Disinvestment means withdrawing from some shares of a public enterprise and allowing others to purchase them.  In some cases, Government retains 51 per cent shares and management of the companies and at its discretion reduces to 49 and gives up control in favour of favourable companies. Nothing of this sort is being done in case of Visakha Steel Plant. They are selling it hundred per cent, and calling it mischievously ‘disinvestment’, which is not. 

VSP –result of people’s agitation

The center has unveiled its plan to sell away the Navaratna Public Enterprise – Vizag Steel Plant.  In 1965, an Anglo-American consortium had certified that Visakhapatnam was a suitable place for a steel plant. But PM Indira Gandhi rejected it in 1966 leading to a strong agitation. Veteran freedom fighter Tenneti Viswanatham led the movement and T Amritharao took to indefinite hunger strike. On November 1, 1966 police opened fire killing nine persons. In 1970, Indira Gandhi declared the establishment of the VSP and she came to city to lay foundation in 1971.

Also Read : The Violence and Hope for solution

Centre got back more than what it invested

The plant had increased steel production from 3.4 million tonnes to 7.3 million tonnes with its own funds and with bank loans reflecting its financial and managerial  strength.  While the Centre’s initial investment was around Rs. 4900 crore, the RINL has paid back Rs 43,000 crore to both the Centre and Andhra Pradesh through various taxes and dividends so far.  Which means the centre did not suffer any loss but remained in profits, though it did not give single paisa in the last 25 years. It has no moral right to say that VSP should be sold out because of its losses. Two main reasons for the losses are that the VSP had to bear the burden of interest for bank loans it took for increasing the production and had to purchase thousands of tonnes of iron ore every day at higher cost as the Centre did not allocate mines to its own unit.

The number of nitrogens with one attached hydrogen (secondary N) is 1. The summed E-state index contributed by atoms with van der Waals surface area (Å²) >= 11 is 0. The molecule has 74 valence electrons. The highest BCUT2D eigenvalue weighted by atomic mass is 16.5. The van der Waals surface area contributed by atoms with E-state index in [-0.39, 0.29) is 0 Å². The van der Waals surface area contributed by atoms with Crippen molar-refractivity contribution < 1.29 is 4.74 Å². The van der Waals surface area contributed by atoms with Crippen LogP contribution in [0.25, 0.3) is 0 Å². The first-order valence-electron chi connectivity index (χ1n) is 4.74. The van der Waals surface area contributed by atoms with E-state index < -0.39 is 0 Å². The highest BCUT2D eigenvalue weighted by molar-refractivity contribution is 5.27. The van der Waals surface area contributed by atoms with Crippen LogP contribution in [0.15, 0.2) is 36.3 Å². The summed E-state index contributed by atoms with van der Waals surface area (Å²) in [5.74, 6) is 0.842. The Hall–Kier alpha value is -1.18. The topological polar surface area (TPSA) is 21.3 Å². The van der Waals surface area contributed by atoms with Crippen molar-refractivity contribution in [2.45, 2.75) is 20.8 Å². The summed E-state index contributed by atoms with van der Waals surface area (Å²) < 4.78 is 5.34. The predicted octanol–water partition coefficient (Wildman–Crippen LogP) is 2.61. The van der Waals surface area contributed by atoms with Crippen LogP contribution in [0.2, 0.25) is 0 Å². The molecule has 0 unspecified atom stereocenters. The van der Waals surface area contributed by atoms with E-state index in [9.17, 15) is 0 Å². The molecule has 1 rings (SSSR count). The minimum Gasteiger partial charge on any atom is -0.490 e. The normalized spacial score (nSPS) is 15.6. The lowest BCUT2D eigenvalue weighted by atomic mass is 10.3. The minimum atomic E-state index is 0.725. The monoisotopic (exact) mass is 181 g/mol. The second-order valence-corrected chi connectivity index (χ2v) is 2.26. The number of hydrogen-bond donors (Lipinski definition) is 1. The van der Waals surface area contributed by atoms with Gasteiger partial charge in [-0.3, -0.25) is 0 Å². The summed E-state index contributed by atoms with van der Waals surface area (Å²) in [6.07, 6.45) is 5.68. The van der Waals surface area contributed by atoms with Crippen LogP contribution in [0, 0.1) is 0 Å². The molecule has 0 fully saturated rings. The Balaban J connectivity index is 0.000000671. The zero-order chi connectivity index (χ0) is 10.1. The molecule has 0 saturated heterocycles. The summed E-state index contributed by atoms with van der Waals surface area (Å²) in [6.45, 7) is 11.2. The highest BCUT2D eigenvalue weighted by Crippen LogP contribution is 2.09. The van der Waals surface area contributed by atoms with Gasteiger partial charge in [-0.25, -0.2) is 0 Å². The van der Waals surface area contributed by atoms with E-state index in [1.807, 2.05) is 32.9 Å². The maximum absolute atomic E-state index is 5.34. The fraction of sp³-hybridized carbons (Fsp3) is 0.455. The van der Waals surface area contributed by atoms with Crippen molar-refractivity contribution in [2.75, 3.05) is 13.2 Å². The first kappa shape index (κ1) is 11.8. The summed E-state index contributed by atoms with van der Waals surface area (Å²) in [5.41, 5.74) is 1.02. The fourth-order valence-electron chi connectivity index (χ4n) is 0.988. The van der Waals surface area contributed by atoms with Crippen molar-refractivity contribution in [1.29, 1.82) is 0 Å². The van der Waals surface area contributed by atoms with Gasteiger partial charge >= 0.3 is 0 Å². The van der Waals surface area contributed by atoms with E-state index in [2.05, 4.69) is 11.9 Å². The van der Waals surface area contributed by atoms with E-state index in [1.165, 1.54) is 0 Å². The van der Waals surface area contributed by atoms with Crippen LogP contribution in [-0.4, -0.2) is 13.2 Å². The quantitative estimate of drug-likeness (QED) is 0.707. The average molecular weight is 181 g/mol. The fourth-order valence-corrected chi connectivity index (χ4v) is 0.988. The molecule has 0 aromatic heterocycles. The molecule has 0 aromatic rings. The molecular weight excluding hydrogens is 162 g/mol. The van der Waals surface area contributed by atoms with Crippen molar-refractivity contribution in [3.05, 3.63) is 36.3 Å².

Kurupam Zamindars’ benevolence

The Kurupam Zamindars have donated 6,000 acres of land in 1970 for Vizag Steel Plant. Then a new company called Rashtriya Ispat Nigam Limited (RINL) was formed on 18 February 1982. Thus the Visakhapatnam Steel Plant was separated from SAIL and RINL was made the corporate entity of Visakhapatnam Steel Plant in April 1982.

Also Read : Law and people are victims of this ego battle

Expansion

On 20 May 2009, Prime Minister Manmohan Singh launched the expansion project of Visakhapatnam Steel Plant from a capacity of 3.6 MT to 6.3 MT at a cost of Rs. 8,692 crore. But the investment was revised to Rs. 14,489 crore with classification –  (1) Expenditure for the financial year 2009-10 was Rs 1840 crores, (2) Rs 5883 crores since inception of the project and (3) Total commitment, including enabling works, steel procurement, consultancy, spares, etc. was Rs. 11591 crores as on 25 March 2010.

VSP for 25% of Visakha population